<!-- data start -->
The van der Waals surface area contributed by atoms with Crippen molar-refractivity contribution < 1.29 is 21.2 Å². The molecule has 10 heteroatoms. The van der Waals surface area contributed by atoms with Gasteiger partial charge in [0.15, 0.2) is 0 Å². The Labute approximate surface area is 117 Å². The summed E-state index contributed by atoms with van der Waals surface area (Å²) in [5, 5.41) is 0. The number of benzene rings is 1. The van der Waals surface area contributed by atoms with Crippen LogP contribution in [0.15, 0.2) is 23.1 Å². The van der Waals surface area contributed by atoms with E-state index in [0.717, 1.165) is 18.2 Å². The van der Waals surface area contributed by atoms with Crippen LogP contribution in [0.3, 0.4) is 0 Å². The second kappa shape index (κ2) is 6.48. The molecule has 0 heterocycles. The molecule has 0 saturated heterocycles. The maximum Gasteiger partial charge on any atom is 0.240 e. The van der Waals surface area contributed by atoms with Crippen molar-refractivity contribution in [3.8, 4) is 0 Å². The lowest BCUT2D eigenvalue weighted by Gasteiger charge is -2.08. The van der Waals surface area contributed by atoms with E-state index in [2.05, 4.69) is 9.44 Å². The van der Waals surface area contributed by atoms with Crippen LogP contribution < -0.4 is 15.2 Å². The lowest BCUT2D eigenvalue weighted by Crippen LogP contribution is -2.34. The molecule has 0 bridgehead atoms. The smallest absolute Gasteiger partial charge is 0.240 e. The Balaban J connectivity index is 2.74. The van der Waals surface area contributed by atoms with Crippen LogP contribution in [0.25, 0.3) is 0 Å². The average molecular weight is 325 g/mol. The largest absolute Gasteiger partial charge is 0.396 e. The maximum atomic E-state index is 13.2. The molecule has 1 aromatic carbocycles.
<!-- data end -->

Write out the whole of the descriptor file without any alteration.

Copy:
The van der Waals surface area contributed by atoms with Crippen molar-refractivity contribution < 1.29 is 21.2 Å². The molecule has 10 heteroatoms. The van der Waals surface area contributed by atoms with Gasteiger partial charge in [0.15, 0.2) is 0 Å². The Labute approximate surface area is 117 Å². The summed E-state index contributed by atoms with van der Waals surface area (Å²) in [5, 5.41) is 0. The number of benzene rings is 1. The van der Waals surface area contributed by atoms with Crippen LogP contribution in [0.15, 0.2) is 23.1 Å². The van der Waals surface area contributed by atoms with E-state index in [0.717, 1.165) is 18.2 Å². The van der Waals surface area contributed by atoms with Crippen LogP contribution in [0.3, 0.4) is 0 Å². The second kappa shape index (κ2) is 6.48. The molecule has 0 heterocycles. The molecule has 0 saturated heterocycles. The maximum Gasteiger partial charge on any atom is 0.240 e. The van der Waals surface area contributed by atoms with Crippen molar-refractivity contribution in [3.8, 4) is 0 Å². The lowest BCUT2D eigenvalue weighted by Gasteiger charge is -2.08. The van der Waals surface area contributed by atoms with E-state index in [2.05, 4.69) is 9.44 Å². The van der Waals surface area contributed by atoms with Crippen LogP contribution < -0.4 is 15.2 Å². The lowest BCUT2D eigenvalue weighted by Crippen LogP contribution is -2.34. The molecule has 0 bridgehead atoms. The smallest absolute Gasteiger partial charge is 0.240 e. The Balaban J connectivity index is 2.74. The van der Waals surface area contributed by atoms with Crippen LogP contribution in [0.25, 0.3) is 0 Å². The average molecular weight is 325 g/mol. The largest absolute Gasteiger partial charge is 0.396 e. The maximum atomic E-state index is 13.2. The molecule has 1 aromatic carbocycles.